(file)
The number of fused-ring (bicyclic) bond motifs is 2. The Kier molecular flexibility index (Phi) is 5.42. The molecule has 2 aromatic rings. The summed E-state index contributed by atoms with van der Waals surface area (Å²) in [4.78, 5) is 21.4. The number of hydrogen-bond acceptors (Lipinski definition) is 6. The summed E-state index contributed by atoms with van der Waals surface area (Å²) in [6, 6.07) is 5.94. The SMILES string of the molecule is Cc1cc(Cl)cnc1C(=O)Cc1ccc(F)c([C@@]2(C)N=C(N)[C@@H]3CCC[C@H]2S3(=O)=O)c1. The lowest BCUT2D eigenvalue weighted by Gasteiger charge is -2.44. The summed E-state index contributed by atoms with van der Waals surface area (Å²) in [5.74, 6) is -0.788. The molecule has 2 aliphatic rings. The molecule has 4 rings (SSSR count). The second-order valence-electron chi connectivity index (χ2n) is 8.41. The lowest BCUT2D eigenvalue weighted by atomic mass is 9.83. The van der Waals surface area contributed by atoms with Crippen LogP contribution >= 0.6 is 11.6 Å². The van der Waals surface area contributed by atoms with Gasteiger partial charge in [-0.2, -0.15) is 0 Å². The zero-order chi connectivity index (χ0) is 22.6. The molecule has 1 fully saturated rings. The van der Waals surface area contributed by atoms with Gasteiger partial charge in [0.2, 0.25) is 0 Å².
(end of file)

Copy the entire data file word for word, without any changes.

The number of fused-ring (bicyclic) bond motifs is 2. The Kier molecular flexibility index (Phi) is 5.42. The molecule has 2 aromatic rings. The summed E-state index contributed by atoms with van der Waals surface area (Å²) in [4.78, 5) is 21.4. The number of hydrogen-bond acceptors (Lipinski definition) is 6. The summed E-state index contributed by atoms with van der Waals surface area (Å²) in [6, 6.07) is 5.94. The SMILES string of the molecule is Cc1cc(Cl)cnc1C(=O)Cc1ccc(F)c([C@@]2(C)N=C(N)[C@@H]3CCC[C@H]2S3(=O)=O)c1. The lowest BCUT2D eigenvalue weighted by Gasteiger charge is -2.44. The summed E-state index contributed by atoms with van der Waals surface area (Å²) in [5.74, 6) is -0.788. The molecule has 2 aliphatic rings. The molecule has 4 rings (SSSR count). The second-order valence-electron chi connectivity index (χ2n) is 8.41. The lowest BCUT2D eigenvalue weighted by atomic mass is 9.83. The van der Waals surface area contributed by atoms with Crippen LogP contribution >= 0.6 is 11.6 Å². The van der Waals surface area contributed by atoms with Gasteiger partial charge in [-0.2, -0.15) is 0 Å². The zero-order chi connectivity index (χ0) is 22.6. The molecule has 1 fully saturated rings. The van der Waals surface area contributed by atoms with Gasteiger partial charge in [0.2, 0.25) is 0 Å².